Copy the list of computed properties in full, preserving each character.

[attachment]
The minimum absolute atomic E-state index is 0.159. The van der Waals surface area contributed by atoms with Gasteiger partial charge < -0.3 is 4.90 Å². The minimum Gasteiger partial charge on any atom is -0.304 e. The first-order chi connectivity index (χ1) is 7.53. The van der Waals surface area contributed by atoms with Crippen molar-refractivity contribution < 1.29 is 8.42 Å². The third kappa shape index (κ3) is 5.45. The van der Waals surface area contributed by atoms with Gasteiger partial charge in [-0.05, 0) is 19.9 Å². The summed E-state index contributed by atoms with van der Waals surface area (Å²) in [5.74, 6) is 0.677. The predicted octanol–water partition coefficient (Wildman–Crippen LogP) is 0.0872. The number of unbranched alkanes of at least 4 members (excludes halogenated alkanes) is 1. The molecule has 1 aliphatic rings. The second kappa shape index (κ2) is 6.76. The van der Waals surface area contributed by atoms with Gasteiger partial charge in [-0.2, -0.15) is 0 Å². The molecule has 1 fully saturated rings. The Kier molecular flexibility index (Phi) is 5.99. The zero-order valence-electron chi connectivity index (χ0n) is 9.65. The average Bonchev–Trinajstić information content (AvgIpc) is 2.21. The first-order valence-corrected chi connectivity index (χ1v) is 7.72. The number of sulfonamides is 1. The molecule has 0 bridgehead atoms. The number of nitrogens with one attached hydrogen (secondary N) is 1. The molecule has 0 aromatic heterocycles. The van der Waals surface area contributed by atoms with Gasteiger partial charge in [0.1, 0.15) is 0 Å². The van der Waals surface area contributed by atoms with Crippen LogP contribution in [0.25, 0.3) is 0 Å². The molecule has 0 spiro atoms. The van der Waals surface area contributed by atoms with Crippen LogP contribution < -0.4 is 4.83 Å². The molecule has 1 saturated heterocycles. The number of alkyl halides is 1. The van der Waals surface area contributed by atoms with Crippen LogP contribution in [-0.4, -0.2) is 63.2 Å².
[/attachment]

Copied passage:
The minimum absolute atomic E-state index is 0.159. The van der Waals surface area contributed by atoms with Gasteiger partial charge < -0.3 is 4.90 Å². The minimum Gasteiger partial charge on any atom is -0.304 e. The first-order chi connectivity index (χ1) is 7.53. The van der Waals surface area contributed by atoms with Crippen molar-refractivity contribution < 1.29 is 8.42 Å². The third kappa shape index (κ3) is 5.45. The van der Waals surface area contributed by atoms with Gasteiger partial charge in [-0.05, 0) is 19.9 Å². The summed E-state index contributed by atoms with van der Waals surface area (Å²) in [5.74, 6) is 0.677. The predicted octanol–water partition coefficient (Wildman–Crippen LogP) is 0.0872. The number of unbranched alkanes of at least 4 members (excludes halogenated alkanes) is 1. The molecule has 1 aliphatic rings. The second kappa shape index (κ2) is 6.76. The van der Waals surface area contributed by atoms with Gasteiger partial charge in [-0.2, -0.15) is 0 Å². The molecule has 1 fully saturated rings. The Kier molecular flexibility index (Phi) is 5.99. The zero-order valence-electron chi connectivity index (χ0n) is 9.65. The average Bonchev–Trinajstić information content (AvgIpc) is 2.21. The first-order valence-corrected chi connectivity index (χ1v) is 7.72. The number of sulfonamides is 1. The molecule has 0 bridgehead atoms. The number of nitrogens with one attached hydrogen (secondary N) is 1. The molecule has 0 aromatic heterocycles. The van der Waals surface area contributed by atoms with Gasteiger partial charge in [0.1, 0.15) is 0 Å². The van der Waals surface area contributed by atoms with Crippen LogP contribution in [0.25, 0.3) is 0 Å². The molecule has 0 spiro atoms. The van der Waals surface area contributed by atoms with Crippen LogP contribution < -0.4 is 4.83 Å². The molecule has 1 saturated heterocycles. The number of alkyl halides is 1. The van der Waals surface area contributed by atoms with Crippen LogP contribution in [-0.4, -0.2) is 63.2 Å².